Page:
A lot or a little?
The parents' guide to what's in this TV show.
What parents need to know
Parents need to know that this political thriller from the BBC operates at an intricate, highly sophisticated level that is only appropriate for teens who express an interest in following such a complex story. Mild violence and sexuality are key elements of the storyline, with occasional moments of more intense violence without significant bloodshed.
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What's the story?
The 2003 BBC miniseries thriller STATE OF PLAY opens with two seemingly unrelated deaths -- the shooting of a teenage pickpocket and the discovery of a young researcher's dead body. The researcher was both employed by politician Stephen Collins (David Morrissey) and entangled with him in an extramarital affair. These two disparate acts of violence slowly converge into a single conspiracy revolving around Collins and other high-ranking British government ministers. It's up to reporter Cal McCaffrey with the aid of editor Cameron Foster (Bill Nighy) to untangle the intricate plot even as Collins' own life unravels at the center of it. If this sounds familiar, it was remade into a major motion picture starring Russell Crowe and Ben Affleck.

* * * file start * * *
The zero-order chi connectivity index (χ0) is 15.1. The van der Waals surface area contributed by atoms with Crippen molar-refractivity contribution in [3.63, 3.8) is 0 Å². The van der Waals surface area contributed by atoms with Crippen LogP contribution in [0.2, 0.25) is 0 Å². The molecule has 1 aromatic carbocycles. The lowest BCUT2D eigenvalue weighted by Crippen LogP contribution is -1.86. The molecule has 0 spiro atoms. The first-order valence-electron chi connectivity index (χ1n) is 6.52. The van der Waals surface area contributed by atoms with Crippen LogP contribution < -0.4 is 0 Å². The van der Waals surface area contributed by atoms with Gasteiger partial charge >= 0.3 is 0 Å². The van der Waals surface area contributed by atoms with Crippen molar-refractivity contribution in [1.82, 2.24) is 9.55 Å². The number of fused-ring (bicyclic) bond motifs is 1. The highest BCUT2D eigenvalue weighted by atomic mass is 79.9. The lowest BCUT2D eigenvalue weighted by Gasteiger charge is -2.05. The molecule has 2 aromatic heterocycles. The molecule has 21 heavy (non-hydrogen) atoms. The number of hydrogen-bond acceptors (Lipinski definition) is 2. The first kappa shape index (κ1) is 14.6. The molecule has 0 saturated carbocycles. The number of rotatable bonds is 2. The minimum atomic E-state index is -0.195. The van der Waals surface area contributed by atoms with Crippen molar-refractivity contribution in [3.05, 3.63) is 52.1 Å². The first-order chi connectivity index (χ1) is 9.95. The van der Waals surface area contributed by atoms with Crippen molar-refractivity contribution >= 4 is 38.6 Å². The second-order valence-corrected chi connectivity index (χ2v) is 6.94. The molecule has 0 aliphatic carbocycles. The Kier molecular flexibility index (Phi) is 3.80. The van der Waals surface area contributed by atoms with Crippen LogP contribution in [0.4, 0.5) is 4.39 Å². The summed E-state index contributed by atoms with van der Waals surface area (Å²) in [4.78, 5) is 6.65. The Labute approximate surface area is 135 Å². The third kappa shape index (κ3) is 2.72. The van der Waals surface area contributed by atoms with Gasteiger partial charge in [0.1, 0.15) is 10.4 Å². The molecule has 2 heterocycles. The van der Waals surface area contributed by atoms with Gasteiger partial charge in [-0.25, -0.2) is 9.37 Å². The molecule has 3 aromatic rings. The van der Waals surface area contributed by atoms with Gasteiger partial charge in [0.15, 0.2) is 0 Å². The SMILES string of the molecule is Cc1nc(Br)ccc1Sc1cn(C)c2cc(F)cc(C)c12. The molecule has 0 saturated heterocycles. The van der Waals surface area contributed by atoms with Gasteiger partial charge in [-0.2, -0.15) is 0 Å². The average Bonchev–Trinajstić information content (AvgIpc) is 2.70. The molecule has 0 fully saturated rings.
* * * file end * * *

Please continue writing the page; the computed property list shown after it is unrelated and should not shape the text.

Is it any good?
Some entertainment demands attention -- a loud Michael Bay blockbuster movie, for example, or a deafening rock concert. Other works require attention, yours to give or deny, and your failure to concentrate is ultimately your own loss.
State of Play requires attention; it's an intricately plotted conspiracy thriller with an impeccable cast that brings nuance and tact to their roles. But it does not spoonfeed viewers, nor does it stop and linger over critical plot points so that everyone is sure to catch on. It's not designed for casual viewing while dinner's on the table or laundry is being folded. Instead, it's that rare animal -- a dramatic TV series that rewards close viewing, that does not wilt under attention but instead only flourishes when you're really watching and listening.
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